When: Today, Monday, September 13th
Where: CNBC's "Fast Money Halftime Report" at 12:30pm ET
Following are excerpts from the unofficial transcript of a CNBC EXCLUSIVE one-on-one interview CNBC's Melissa Lee and James Simons, the hedge fund legend behind Renaissance Technologies, today on CNBC. This is Simons first interview since the flash crash. Excerpts of the interview will run on "Fast Money Halftime Report" (12:30 PM ET) and "Fast Money " (5PM-6PM ET).
Video can also be found on www.cnbc.com.
All references must be sourced to CNBC.
SIMONS ON WHERE HE WAS DURING FLASH CRASH
JIM SIMONS: I was-- I wasn't on my boat. But I was certainly-- got a call. I got a call, and-- from-- from Peter Brown, I think. He says, "Jim, you should know the market's down whatever it was, nine percent or ten percent." I said, "It is?"
MELISSA LEE: What was your reaction?
JIM SIMONS: I said, "It is?" And he said, "No, wait a minute, it's only down eight percent." I said, "It is?" He said, "No, now it's only down seven percent." Oh, now-- so-- my-- I didn't even have time to react to-- the first piece of news, by the time I was getting the second piece of news that whatever-- whatever it was, it-- it-- it was coming back. I said, "Well, what did we do?" And he said, well, we did the obvious thing. We cancelled some orders because it was-- there-- there was this m-- these minutes of tumult. So you don't necessarily-- run in-- tumult. Now--
MELISSA LEE: Cancelled the orders? Did-- did Renaissance actually step away? Because that was what a lot of high frequency traders did, they stepped away from the market thinking that their trades would be broken.
JIM SIMONS: Sure. We stepped away to s-- we stepped away for one round of-- of-- of putting down trades. But we came back. See, when the-- when the specialists of the-- of the old days stepped away, they always stepped away. And the s-- the specialists were pictured as people who would, you know, keep order in the market. They were the first ones to run-- once the-- once their-- their order book was exhausted. They weren't gonna spend very much of their own money-- supporting some crashing thing, so they would step back.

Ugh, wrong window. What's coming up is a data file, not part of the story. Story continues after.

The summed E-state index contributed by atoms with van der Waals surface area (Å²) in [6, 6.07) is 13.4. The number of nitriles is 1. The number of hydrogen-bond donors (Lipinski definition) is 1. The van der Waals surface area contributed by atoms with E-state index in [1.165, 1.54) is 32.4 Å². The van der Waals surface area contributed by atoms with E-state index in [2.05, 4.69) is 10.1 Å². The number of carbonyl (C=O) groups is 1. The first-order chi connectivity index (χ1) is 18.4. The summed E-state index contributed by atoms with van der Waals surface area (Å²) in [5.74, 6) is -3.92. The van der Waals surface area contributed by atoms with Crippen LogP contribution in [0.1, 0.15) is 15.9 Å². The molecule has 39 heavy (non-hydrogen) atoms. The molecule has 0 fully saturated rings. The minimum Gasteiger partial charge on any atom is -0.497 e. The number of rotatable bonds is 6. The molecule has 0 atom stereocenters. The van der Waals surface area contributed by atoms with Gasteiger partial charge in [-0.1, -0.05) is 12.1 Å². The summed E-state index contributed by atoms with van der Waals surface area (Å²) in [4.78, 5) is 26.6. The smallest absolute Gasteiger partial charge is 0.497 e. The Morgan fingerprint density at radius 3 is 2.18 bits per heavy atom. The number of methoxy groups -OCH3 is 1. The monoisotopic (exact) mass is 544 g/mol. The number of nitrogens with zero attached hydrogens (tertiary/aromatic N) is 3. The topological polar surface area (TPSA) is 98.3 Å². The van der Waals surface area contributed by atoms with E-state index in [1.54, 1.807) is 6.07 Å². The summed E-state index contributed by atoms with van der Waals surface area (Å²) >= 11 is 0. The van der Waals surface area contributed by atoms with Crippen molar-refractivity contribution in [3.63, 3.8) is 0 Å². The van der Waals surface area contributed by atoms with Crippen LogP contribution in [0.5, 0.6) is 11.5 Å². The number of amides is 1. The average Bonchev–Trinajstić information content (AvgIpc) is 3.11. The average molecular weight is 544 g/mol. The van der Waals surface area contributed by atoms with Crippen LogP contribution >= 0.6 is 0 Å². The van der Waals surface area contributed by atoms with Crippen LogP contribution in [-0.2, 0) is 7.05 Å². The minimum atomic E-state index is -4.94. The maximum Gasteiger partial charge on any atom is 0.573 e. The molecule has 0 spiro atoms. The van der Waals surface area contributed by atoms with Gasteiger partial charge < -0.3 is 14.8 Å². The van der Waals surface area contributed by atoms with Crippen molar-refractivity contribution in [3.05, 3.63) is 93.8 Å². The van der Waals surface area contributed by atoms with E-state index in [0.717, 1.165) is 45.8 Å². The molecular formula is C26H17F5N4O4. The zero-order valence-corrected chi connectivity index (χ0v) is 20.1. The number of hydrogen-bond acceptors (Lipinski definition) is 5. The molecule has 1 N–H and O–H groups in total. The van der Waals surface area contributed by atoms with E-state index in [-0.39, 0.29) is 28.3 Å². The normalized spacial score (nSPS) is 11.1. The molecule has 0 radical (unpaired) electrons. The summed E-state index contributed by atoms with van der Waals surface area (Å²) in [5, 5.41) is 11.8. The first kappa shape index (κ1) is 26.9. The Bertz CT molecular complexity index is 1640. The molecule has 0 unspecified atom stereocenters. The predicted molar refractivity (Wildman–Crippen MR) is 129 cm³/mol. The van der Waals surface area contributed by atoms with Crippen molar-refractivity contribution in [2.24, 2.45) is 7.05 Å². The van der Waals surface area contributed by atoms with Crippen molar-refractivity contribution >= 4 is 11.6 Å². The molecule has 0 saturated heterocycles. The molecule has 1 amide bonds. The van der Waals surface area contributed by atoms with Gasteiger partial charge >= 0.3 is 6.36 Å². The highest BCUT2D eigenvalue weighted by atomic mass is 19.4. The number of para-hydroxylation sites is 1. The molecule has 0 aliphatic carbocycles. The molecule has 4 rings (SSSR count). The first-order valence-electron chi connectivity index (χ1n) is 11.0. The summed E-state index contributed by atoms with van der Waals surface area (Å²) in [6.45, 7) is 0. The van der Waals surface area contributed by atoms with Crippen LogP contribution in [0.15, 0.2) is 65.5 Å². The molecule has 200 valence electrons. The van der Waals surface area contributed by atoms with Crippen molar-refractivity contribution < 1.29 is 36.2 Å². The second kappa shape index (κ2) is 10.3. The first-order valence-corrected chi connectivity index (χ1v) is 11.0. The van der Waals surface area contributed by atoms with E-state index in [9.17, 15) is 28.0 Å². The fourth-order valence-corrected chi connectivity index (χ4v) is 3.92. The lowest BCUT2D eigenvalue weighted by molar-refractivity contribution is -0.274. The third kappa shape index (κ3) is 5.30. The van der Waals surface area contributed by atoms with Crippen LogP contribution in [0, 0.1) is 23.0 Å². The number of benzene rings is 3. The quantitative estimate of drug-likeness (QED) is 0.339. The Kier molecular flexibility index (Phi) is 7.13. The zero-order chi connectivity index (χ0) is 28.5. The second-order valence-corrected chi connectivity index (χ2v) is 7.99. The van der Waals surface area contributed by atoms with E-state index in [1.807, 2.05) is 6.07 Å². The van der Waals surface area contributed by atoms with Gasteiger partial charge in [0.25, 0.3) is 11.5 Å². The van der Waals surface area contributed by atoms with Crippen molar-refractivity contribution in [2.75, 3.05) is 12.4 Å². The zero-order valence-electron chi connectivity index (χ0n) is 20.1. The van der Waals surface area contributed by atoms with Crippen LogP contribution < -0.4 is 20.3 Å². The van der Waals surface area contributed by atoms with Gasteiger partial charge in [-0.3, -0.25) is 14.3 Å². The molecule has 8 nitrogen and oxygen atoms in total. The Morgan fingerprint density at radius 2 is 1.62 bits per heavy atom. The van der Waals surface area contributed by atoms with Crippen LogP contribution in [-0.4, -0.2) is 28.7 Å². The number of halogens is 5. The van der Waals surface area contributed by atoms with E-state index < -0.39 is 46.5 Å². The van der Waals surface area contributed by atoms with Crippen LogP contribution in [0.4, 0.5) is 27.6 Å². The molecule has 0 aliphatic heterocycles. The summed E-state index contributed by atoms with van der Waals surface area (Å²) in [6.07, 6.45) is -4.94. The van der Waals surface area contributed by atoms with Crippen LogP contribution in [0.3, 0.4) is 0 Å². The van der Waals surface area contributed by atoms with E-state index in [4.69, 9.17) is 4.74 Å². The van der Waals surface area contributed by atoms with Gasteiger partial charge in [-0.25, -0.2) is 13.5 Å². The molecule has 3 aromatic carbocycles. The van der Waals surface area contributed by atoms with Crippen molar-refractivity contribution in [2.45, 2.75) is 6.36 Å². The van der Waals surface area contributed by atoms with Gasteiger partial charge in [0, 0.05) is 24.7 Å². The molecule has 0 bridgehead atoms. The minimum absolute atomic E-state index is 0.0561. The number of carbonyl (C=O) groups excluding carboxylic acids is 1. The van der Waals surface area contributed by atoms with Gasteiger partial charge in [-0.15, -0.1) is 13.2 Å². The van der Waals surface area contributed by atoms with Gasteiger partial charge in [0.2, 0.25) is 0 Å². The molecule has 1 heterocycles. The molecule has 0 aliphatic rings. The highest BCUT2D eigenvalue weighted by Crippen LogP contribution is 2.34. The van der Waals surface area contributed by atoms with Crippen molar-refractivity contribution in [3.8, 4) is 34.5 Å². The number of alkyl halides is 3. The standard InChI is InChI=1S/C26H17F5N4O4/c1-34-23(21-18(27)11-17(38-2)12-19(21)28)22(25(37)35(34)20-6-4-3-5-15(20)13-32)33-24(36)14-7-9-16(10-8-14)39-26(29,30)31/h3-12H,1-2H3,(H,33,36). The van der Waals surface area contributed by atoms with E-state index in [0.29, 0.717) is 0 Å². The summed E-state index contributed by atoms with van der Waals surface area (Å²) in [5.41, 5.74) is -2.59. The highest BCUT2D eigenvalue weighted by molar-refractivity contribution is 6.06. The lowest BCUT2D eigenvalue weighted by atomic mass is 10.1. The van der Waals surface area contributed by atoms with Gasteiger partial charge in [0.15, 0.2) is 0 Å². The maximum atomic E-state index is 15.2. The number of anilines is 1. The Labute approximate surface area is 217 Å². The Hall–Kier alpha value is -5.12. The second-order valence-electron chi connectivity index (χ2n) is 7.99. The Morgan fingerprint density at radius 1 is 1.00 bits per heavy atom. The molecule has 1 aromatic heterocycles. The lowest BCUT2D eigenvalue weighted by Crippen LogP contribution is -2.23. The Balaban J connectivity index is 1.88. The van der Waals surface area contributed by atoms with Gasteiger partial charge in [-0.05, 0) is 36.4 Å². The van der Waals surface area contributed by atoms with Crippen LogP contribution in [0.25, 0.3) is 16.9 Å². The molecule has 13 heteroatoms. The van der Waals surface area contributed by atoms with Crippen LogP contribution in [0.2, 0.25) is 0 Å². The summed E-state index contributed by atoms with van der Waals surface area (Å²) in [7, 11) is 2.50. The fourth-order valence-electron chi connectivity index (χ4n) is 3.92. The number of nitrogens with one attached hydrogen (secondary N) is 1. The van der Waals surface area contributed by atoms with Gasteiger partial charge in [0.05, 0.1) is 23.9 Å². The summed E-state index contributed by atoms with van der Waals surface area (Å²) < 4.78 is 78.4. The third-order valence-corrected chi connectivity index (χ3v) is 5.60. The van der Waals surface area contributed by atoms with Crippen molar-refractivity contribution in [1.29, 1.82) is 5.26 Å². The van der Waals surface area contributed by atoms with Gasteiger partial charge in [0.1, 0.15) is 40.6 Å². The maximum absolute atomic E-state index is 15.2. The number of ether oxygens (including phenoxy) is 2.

JIM SIMONS: All the specialists would step back, and you'd get these big gaps. So-- high frequency traders, low frequency traders, everybody for a few minutes stepped back when they saw that kind of sharp, sharp decline. It was just plain human nature.
JIM SIMONS: And-- so-- but-- then-- then it-- then it-- then it recovered. So I would say that was-- that was-- a good thing. Obviously, the recovery was a good thing. And it showed the system was-- was pretty robust, as I said, again, in spite of the exchanges making it more difficult by having conflicting rules.
SIMONS ON HIS MARKET OUTLOOK
JIM SIMONS: What's my take on the market? It's-- surprisingly resilient-- as far as I can see. I would've expected it to be lower. I-- definitely pred-- predicted the bond market right. I-- I knew that it was gonna go through the roof, although-- not everyone agreed with that. But it certainly has been extremely strong.
JIM SIMONS: But I just felt the bo-- stock market-- but I don't know. Some companies are making money, and-- and that-- and that's okay. So my thought on the market, it's resilient, and-- and maybe-- you know, it won't go much lower. I think that housing prices will go lower from-- from whatever I can tell. I think consumer spending is gonna come back at a very slow rate.
MELISSA LEE: Right.
JIM SIMONS: Because the nation's balance sheet has been decimated. People just don't feel as wealthy 'cause they're not as wealthy.
SIMONS ON WHAT CAUSED FLASH CRASH AND WHY HIGH FREQUENCY TRADING HELPED THAT DAY
MELISSA LEE: There's such a fascination-- with high frequency trading, with black box trading, with computerized trading, can man actually compete against the machine. And funds like yours have been vilified-- in the press, and in just, sort of, the public discussion as-- the source for many of the p-- market's problems, the-- the reason why there was a flash crash on May sixth. What do you tell people?
JIM SIMONS: Well, of course, we don't know the reason for the flash crash-- detailed reason. It seemed to be caused by the absolute normal thing that some people-- just didn't wanna trade-- especially buy when things were-- were dropping like a shot, and some orders got canceled. That was exacerbated by-- one of the exchanges stopping and the other-- another principle exchange not.
MELISSA LEE: Right.
JIM SIMONS: So that the folks who would normally-- maybe step in-- to buy something on-- on New York, I think it was-- couldn't, and so there was-- there was less-- there-- they could go to the alternate-- thing. So-- it didn't last for very long. Can you compare the flash crash with the crash of '87 (?)?